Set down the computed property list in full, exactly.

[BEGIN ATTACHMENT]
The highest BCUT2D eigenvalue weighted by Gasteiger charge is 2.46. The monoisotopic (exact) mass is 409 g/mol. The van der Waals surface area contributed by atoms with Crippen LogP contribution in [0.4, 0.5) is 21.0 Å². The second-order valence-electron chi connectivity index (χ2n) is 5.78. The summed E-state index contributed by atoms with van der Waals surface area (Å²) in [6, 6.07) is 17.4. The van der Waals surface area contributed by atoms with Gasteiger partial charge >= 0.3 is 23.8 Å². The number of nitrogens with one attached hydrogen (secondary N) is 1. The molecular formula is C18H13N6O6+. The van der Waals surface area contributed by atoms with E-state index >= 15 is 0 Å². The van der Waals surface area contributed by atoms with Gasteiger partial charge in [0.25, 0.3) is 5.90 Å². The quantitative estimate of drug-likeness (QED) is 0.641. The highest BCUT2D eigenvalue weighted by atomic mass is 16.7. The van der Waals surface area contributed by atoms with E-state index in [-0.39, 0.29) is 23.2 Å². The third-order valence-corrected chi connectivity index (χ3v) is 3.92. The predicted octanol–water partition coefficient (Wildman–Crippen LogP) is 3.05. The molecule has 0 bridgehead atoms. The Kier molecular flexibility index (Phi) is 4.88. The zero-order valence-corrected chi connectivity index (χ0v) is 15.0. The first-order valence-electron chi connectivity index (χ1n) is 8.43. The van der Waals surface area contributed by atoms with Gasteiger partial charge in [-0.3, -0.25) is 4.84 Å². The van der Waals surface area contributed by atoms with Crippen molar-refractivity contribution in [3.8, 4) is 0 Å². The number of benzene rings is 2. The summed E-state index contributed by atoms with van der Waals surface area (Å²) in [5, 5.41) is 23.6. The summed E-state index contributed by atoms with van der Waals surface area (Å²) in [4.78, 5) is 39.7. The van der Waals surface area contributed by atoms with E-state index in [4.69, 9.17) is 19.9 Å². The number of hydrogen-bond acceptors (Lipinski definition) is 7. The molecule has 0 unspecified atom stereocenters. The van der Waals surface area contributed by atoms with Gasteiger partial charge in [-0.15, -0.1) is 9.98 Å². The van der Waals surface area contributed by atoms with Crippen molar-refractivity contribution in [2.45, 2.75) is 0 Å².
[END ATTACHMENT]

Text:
The highest BCUT2D eigenvalue weighted by Gasteiger charge is 2.46. The monoisotopic (exact) mass is 409 g/mol. The van der Waals surface area contributed by atoms with Crippen LogP contribution in [0.4, 0.5) is 21.0 Å². The second-order valence-electron chi connectivity index (χ2n) is 5.78. The summed E-state index contributed by atoms with van der Waals surface area (Å²) in [6, 6.07) is 17.4. The van der Waals surface area contributed by atoms with Gasteiger partial charge >= 0.3 is 23.8 Å². The number of nitrogens with one attached hydrogen (secondary N) is 1. The molecular formula is C18H13N6O6+. The van der Waals surface area contributed by atoms with E-state index >= 15 is 0 Å². The van der Waals surface area contributed by atoms with Gasteiger partial charge in [0.25, 0.3) is 5.90 Å². The quantitative estimate of drug-likeness (QED) is 0.641. The highest BCUT2D eigenvalue weighted by atomic mass is 16.7. The van der Waals surface area contributed by atoms with E-state index in [-0.39, 0.29) is 23.2 Å². The third-order valence-corrected chi connectivity index (χ3v) is 3.92. The predicted octanol–water partition coefficient (Wildman–Crippen LogP) is 3.05. The molecule has 0 bridgehead atoms. The Kier molecular flexibility index (Phi) is 4.88. The zero-order valence-corrected chi connectivity index (χ0v) is 15.0. The first-order valence-electron chi connectivity index (χ1n) is 8.43. The van der Waals surface area contributed by atoms with Gasteiger partial charge in [-0.3, -0.25) is 4.84 Å². The van der Waals surface area contributed by atoms with Crippen molar-refractivity contribution in [3.8, 4) is 0 Å². The number of benzene rings is 2. The summed E-state index contributed by atoms with van der Waals surface area (Å²) in [5, 5.41) is 23.6. The summed E-state index contributed by atoms with van der Waals surface area (Å²) in [4.78, 5) is 39.7. The van der Waals surface area contributed by atoms with E-state index in [4.69, 9.17) is 19.9 Å². The number of hydrogen-bond acceptors (Lipinski definition) is 7. The molecule has 0 unspecified atom stereocenters. The van der Waals surface area contributed by atoms with Gasteiger partial charge in [-0.15, -0.1) is 9.98 Å². The van der Waals surface area contributed by atoms with Crippen molar-refractivity contribution in [2.45, 2.75) is 0 Å².